Old Bailey’s first non-white judge was mistaken for defendant

By | April 8, 2017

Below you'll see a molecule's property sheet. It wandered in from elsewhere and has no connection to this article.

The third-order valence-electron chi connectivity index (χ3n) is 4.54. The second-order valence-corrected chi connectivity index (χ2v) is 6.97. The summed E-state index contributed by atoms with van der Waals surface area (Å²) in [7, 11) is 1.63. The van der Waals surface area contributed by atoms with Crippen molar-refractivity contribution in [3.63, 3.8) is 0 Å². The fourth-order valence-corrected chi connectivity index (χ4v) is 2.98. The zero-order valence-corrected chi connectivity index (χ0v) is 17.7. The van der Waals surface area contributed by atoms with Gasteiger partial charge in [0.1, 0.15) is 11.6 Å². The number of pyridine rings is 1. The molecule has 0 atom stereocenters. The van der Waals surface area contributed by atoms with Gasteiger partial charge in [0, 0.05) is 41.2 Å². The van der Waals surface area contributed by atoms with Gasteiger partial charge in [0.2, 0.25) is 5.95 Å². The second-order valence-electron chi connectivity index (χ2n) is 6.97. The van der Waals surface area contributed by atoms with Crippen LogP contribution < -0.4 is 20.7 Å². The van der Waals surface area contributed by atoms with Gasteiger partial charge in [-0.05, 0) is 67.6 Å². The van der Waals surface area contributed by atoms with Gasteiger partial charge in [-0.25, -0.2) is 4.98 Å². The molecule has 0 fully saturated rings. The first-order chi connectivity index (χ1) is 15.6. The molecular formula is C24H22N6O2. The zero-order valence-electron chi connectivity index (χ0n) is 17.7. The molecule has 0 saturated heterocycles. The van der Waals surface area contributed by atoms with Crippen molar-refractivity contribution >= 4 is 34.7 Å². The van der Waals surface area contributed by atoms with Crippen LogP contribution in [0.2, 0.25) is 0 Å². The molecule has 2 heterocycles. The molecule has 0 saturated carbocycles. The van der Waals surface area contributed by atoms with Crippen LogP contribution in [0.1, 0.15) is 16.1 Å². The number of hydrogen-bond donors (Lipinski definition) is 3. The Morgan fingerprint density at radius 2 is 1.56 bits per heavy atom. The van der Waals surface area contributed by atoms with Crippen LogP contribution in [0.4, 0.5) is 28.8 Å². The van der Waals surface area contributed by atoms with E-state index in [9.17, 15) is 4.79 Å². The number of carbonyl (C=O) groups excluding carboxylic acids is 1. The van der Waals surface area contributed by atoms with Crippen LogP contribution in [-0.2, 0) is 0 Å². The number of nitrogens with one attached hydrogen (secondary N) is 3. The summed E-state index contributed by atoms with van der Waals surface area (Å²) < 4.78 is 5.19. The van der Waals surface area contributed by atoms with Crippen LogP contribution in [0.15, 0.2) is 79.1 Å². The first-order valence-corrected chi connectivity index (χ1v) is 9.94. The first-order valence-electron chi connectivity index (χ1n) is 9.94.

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The Old Bailey’s first non-white circuit judge has said she was often mistaken for a witness or defendant when she started working as a lawyer.Anuja Ravindra Dhir began her career in the 1980s. She became a circuit judge at the Old Bailey in February.The 49-year-old said at first, most clients did not want to be represented by a young Asian Scottish female.She also said that, when she wanted to go to university in the 1970s, she was told to be a hairdresser instead.As well as being the first non-white circuit judge at the Old Bailey, Judge Dhir is the youngest.She said: “My daughter, it would never cross her mind being treated differently because she’s a female or because she’s not white, whereas in my generation we did.”We were surprised when people didn’t treat us differently. Not now, but when I came to the bar, I was not expecting to be treated like a white Oxbridge male at all.”‘Aim lower’At school in Dundee, Judge Dhir said she was steered towards a different career.”I wasn’t the cleverest person in my year at school,” she said.”I’m dyslexic so I find it difficult to read and write. And when I went to school in the 1970s in Scotland, women were not encouraged to aim high.”When I first said to a teacher at school I wanted to go to university when I was older, she told me that I should aim a little lower and suggested I try hairdressing instead.”Judge Dhir said when she was called to the bar in 1989, most barristers were male, white, from a public school, and with “some connection” to the profession. “Now that’s four differences already before we start,” she said.”Added to that, most clients did not want a young Asian Scottish female representing them so that made it harder for me to build a client base.”Mistaken identityJudge Dhir said she once had to produce her wig and gown before security allowed her into court.”I got used to turning up at courts and people saying to me ‘Witness? – no – Defendant? – no’ and looking rather surprised when I said I was the advocate,” she said.”I’m often asked if there is a glass ceiling. I think sometimes there are two ceilings – or no glass ceiling at all.”There is one glass ceiling that’s in our minds, that’s what we think we can achieve so perhaps we impose our glass ceiling and that has happened to me several times.”The Old Bailey houses 15 judges – 10 men and five women. Three out of six of the most recent intake of judges are women.